I do beg your pardon, were you using that lamppost?

The other day I published a reason to be cheerful article containing the concept that dogs watching dogs on old tv programs might find their forms of speech outmoded. Of course not only is it a lovely concept but it is a wonderful area of study that scientists are looking into right now.

I like the idea that dogs these days are all streetwise and drop their rrr’s before their Woofs and so while dogs these days are all, “wotcha” and “awight” when they see movies from the 60s it sounds like two dogs passing on the street might say to one another, “I do beg your pardon, were you using that lamppost?”

There has been recent research showing that cows and birds have different accents depending on the region they are from. In birds, there is also a variation between city dwellers and country dwellers, even when they are geographically quite close.

There has been much more research into bird song, so we know a little bit more about how bird songs are learned. Some birds acquire imitations throughout their lives, but others learn a set of songs early in life that they then build on and vary. To learn these songs these birds use something called subsong. This is most often seen in birds when they are very young, or when they are in the late stages of courting. This involves the birds singing with their beaks closed, and allows the birds to practice without attracting attention to themselves (like me singing in the shower!). I like to imagine them as embarrassed teenagers worried about singing off key.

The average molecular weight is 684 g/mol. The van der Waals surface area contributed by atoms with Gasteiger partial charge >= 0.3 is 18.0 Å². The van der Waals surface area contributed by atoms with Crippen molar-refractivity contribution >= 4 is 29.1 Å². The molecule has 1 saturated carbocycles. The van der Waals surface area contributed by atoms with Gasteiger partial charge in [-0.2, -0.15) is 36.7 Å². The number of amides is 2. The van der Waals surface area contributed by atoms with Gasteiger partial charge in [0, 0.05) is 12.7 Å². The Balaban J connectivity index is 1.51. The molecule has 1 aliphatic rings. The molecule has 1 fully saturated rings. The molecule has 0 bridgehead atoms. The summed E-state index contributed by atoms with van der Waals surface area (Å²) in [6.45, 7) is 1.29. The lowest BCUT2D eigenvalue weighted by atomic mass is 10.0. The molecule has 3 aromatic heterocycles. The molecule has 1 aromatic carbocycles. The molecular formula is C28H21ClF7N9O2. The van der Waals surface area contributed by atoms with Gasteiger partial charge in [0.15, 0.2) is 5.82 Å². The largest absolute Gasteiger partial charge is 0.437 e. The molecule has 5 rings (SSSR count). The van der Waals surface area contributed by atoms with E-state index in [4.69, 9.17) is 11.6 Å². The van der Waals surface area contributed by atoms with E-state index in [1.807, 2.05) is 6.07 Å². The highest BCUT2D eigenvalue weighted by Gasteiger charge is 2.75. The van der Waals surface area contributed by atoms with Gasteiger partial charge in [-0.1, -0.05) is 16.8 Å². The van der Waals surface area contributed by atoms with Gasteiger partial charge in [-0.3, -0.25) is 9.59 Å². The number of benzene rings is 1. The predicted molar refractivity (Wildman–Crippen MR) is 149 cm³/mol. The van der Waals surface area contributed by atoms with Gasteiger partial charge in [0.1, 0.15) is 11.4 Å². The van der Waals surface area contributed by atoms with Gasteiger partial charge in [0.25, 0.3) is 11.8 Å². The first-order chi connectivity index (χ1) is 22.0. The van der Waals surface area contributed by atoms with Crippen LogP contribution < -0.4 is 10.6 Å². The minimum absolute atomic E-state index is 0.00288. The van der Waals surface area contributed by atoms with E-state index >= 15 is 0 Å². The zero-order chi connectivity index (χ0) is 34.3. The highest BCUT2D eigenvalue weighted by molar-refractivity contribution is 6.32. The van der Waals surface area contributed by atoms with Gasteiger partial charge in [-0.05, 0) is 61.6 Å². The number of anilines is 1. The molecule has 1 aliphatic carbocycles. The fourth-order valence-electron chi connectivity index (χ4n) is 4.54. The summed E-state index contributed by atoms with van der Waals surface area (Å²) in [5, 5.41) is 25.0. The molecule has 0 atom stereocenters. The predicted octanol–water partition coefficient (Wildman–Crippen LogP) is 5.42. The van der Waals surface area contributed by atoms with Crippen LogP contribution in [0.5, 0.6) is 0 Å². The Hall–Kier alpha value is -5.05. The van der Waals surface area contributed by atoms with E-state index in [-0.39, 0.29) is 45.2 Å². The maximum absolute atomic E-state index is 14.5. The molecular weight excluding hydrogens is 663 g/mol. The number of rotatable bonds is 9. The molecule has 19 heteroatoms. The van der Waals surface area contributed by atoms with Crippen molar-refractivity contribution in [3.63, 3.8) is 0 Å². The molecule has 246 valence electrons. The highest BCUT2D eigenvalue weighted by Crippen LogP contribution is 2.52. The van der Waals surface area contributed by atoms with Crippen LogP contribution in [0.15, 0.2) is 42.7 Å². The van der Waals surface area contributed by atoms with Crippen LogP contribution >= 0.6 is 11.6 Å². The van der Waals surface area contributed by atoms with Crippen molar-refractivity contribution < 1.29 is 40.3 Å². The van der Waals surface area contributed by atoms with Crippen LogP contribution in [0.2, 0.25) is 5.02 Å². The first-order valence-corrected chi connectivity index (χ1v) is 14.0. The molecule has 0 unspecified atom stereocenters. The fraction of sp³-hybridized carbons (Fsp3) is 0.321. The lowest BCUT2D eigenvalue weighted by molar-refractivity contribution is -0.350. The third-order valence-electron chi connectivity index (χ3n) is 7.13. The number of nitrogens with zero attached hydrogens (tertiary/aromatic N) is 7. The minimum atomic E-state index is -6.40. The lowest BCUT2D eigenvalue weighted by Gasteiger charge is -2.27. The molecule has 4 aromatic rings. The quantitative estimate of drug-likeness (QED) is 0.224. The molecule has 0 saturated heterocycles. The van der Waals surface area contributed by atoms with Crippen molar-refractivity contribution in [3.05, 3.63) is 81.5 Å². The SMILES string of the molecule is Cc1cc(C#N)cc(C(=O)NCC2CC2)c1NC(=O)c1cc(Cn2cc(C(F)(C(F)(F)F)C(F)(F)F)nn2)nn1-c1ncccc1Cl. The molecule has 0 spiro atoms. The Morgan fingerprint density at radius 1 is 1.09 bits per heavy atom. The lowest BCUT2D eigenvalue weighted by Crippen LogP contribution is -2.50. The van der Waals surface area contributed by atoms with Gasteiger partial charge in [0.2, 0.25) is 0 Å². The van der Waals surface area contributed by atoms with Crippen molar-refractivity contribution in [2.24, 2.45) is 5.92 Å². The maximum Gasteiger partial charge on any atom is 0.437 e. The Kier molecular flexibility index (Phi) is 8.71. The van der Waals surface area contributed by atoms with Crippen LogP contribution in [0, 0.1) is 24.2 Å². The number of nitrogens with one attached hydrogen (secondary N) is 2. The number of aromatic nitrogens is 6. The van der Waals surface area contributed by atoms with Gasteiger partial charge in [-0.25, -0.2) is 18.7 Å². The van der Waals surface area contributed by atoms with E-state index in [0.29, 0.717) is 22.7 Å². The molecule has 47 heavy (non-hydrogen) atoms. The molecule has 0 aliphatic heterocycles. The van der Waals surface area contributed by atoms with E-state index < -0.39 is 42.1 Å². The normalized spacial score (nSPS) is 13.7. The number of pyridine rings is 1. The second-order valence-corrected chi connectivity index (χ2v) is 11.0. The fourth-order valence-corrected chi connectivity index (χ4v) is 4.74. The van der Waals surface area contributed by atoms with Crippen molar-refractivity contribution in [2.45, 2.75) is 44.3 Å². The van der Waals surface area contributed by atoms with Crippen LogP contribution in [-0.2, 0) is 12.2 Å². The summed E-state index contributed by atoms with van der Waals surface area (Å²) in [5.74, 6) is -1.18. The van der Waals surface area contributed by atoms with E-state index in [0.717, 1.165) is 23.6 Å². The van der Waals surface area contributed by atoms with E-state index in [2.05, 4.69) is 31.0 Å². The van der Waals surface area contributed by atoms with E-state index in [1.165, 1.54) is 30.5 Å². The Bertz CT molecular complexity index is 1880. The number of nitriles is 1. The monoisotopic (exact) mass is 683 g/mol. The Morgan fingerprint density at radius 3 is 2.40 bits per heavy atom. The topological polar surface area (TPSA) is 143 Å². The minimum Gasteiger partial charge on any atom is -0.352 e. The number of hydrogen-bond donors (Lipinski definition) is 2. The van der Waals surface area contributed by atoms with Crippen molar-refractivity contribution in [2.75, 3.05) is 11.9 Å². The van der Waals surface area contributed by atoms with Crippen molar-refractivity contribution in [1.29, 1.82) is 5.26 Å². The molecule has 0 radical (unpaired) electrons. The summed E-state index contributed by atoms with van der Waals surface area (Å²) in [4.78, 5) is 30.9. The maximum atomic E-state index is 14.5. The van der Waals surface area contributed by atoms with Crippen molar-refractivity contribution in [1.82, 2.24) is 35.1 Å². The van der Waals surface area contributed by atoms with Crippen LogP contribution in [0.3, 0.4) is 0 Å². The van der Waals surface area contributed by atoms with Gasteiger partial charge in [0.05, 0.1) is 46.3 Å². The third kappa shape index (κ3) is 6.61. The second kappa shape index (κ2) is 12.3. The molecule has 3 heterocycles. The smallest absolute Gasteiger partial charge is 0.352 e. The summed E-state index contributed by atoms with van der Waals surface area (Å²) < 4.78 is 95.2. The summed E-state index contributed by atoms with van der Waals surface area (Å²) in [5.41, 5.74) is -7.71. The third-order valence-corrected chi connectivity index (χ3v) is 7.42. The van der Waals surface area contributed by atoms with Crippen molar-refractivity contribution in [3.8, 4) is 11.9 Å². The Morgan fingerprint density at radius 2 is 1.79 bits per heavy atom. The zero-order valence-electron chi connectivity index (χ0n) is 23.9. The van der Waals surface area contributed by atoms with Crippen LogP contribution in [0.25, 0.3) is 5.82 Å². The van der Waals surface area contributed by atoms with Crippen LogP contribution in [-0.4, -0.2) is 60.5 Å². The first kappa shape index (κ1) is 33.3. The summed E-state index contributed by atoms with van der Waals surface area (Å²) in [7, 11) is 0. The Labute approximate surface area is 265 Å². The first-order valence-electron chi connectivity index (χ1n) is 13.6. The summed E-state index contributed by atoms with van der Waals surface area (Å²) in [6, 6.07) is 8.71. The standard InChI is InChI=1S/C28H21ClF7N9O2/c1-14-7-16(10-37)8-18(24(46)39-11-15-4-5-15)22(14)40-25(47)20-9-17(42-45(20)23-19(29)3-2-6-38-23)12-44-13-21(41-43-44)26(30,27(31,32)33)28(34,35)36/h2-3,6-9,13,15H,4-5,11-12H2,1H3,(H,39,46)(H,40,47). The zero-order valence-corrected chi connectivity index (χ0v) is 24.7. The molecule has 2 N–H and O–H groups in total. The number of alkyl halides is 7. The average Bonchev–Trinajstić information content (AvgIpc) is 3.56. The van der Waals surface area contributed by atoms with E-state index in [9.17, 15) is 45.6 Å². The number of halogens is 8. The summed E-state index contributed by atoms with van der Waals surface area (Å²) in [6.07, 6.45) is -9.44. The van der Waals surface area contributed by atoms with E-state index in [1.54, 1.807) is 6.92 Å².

Unlike most other things, the young birds learn their songs from their father rather than their mother. But here’s where it gets a bit weirder. Dogs are actually quite a bit more sophisticated than these other animals (even if they don’t seem it). Dogs don’t copy their biological father, they copy the pack leader. And guess who that is in their mind? It’s you. According to some recent studies*, there is a correlation between the tone and timbre of the owners voices and the dog’s barks leading to the concept of Geordie pups as well as Scottie dogs.

So there you go, be careful what you casually say on twitter, some of it might turn out to be true.

*All the info up until this point has come from peer reviewed scientific papers, including the concept of dogs mimicking their owners, the last part was from a large study that was a pilot study, but hasn’t yet been extended or peer reviewed.

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